Before we move on, though, I’d like to say a big thank you to all who stopped by the Melrose-Wakefield Winter Farmers Market this year and in the previous two seasons. Cindy Chabot, the currently outgoing Melrose (Sally Frank) Farmers Market Manager was great to work with, as were all the Melrose staff and volunteers, and I met some great vendors, as well, some of whom you will see at our summer market this year.
While we are proud of creating a pleasant market venue for our farmers, vendors, and customers these past three winter seasons, we have decided to do only the Thanksgiving Harvest market next year and not continue the monthly winter market for the foreseeable future. However, I will be sure to let everyone know where you can find your favorite farmers and vendors next winter. And, who knows, maybe we’ll do an indoor pop-up market or two here in Wakefield to tide us over to the next summer season.
WHAT’S COOKING? Back to the last winter market day: In searching for cooking demo recipe ideas that would highlight vegetables available on our April market day, I found a lovely recipe for Celeriac and Spinach Soup on the United Kingdom Allrecipes site that totally fit the bill. The measurements were all in metric, which led me to make an error when figuring out the amount of water needed, which, happily, led to my discovering that cooked cannellini beans are great for thickening and are also the perfect flavor match for this soup.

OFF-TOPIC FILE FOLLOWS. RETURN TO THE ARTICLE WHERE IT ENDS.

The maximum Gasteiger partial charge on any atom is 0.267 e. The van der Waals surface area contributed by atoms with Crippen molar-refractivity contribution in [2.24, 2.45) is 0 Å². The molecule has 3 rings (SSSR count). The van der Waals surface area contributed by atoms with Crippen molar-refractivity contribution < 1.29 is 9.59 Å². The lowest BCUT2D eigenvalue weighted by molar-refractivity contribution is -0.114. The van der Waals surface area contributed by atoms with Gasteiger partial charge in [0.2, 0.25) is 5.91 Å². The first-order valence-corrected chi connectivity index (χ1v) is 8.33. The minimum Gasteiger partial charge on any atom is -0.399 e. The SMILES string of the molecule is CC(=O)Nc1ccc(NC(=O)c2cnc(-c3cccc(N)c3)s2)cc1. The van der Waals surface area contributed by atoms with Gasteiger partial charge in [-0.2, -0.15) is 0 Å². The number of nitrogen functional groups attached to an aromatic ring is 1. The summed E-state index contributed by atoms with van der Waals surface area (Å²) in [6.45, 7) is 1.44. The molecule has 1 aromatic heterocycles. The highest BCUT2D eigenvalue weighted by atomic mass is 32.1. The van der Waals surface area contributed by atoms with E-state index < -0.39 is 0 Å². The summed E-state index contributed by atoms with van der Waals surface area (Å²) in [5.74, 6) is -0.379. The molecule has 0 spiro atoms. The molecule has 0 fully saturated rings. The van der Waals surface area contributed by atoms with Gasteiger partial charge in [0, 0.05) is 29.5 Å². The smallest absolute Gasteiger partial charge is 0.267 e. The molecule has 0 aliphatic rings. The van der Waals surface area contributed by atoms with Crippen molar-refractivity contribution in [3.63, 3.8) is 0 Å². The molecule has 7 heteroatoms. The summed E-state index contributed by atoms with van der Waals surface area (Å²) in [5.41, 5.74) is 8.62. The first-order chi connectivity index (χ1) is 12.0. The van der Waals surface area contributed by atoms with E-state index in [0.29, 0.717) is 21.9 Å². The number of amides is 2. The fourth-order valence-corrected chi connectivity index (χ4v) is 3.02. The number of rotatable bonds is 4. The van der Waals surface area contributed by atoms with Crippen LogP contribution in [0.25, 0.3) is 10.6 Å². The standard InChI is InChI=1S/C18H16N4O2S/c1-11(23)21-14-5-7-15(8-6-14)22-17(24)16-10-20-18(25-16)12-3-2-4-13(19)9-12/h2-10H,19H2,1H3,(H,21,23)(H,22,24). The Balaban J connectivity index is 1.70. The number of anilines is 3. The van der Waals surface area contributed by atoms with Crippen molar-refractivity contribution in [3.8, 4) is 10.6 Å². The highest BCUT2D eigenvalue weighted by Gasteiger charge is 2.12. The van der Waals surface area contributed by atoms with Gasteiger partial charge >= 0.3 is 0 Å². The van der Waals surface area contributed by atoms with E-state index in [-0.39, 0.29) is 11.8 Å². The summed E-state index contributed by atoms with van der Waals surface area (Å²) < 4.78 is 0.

I also neglected to think through my saucepan choice when grabbing a size up from the market pan from my own supply of cookware. Note to self: make sure all cookware for demos works on an induction burner. Disaster was averted because Memorial Hall, where the market was located, has a kitchen with a stove.
Because I used way too much water, albeit was able to save the day and create a soup that was rather splendid, if I do say so myself, I made it again at home so I could be sure of the proportions of the veggies to water, etc. before sharing the recipe. The following recipe makes 4 cups of soup, less than the original recipe but easy to halve, double, and adapt to your liking.
Cook’s Note: While you can use a regular vegetable peeler and box grater to prep the celeriac, I (with my arthritic thumb joints) recommend using a ceramic Y type peeler or use a knife to slice off the peel and use the grate option on a food processor if that is an option. Also, although the original recipe calls for “young leaf spinach,” the regular fresh spinach I used, including an inch or two of the stems, cooked down and puréed just fine.
For the soup, I used celeriac and spinach from Farmer Dave’s, an onion from Oakdale Farm, beans from Baer’s Beans, Greek yogurt from The Roasted Granola Co., and Ras el Hanou (an African spice mix that contains nutmeg, among many other ingredients) from Soluna Garden Farm, who will, someday I hope, join our market. They are located in Winchester and also have an online store. I highly recommend you check them via solunagardenfarm.com.
I also sprinkled a bit of tamari over some light red kidney beans from Baer’s Beans that I had cooked earlier, spread them in one layer on a foil-lined tray, and popped them into the market toaster oven preheated to 400 degrees for 10-12 minutes. It made for a fun and tasty part crunchy, part chewy, and very nutritious snack. Seconds on samples were requested by many.